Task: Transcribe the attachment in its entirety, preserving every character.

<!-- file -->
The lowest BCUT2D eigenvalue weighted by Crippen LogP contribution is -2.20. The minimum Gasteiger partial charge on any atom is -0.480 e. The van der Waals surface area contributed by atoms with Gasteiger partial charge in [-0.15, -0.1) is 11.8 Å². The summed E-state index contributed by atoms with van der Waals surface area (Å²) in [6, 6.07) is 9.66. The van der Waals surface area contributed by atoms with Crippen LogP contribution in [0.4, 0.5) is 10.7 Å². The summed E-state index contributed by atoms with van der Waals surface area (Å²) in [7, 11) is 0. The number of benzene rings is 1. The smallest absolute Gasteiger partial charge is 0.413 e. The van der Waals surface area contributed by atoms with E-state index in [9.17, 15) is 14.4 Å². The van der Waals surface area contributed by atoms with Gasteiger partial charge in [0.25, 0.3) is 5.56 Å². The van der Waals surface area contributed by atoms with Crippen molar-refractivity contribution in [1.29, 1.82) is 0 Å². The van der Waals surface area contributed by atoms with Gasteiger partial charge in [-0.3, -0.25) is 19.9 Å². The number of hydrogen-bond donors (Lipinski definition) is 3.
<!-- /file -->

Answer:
The lowest BCUT2D eigenvalue weighted by Crippen LogP contribution is -2.20. The minimum Gasteiger partial charge on any atom is -0.480 e. The van der Waals surface area contributed by atoms with Gasteiger partial charge in [-0.15, -0.1) is 11.8 Å². The summed E-state index contributed by atoms with van der Waals surface area (Å²) in [6, 6.07) is 9.66. The van der Waals surface area contributed by atoms with Crippen LogP contribution in [0.4, 0.5) is 10.7 Å². The summed E-state index contributed by atoms with van der Waals surface area (Å²) in [7, 11) is 0. The number of benzene rings is 1. The smallest absolute Gasteiger partial charge is 0.413 e. The van der Waals surface area contributed by atoms with E-state index in [9.17, 15) is 14.4 Å². The van der Waals surface area contributed by atoms with Gasteiger partial charge in [0.25, 0.3) is 5.56 Å². The van der Waals surface area contributed by atoms with Crippen molar-refractivity contribution in [1.29, 1.82) is 0 Å². The van der Waals surface area contributed by atoms with Gasteiger partial charge in [-0.3, -0.25) is 19.9 Å². The number of hydrogen-bond donors (Lipinski definition) is 3.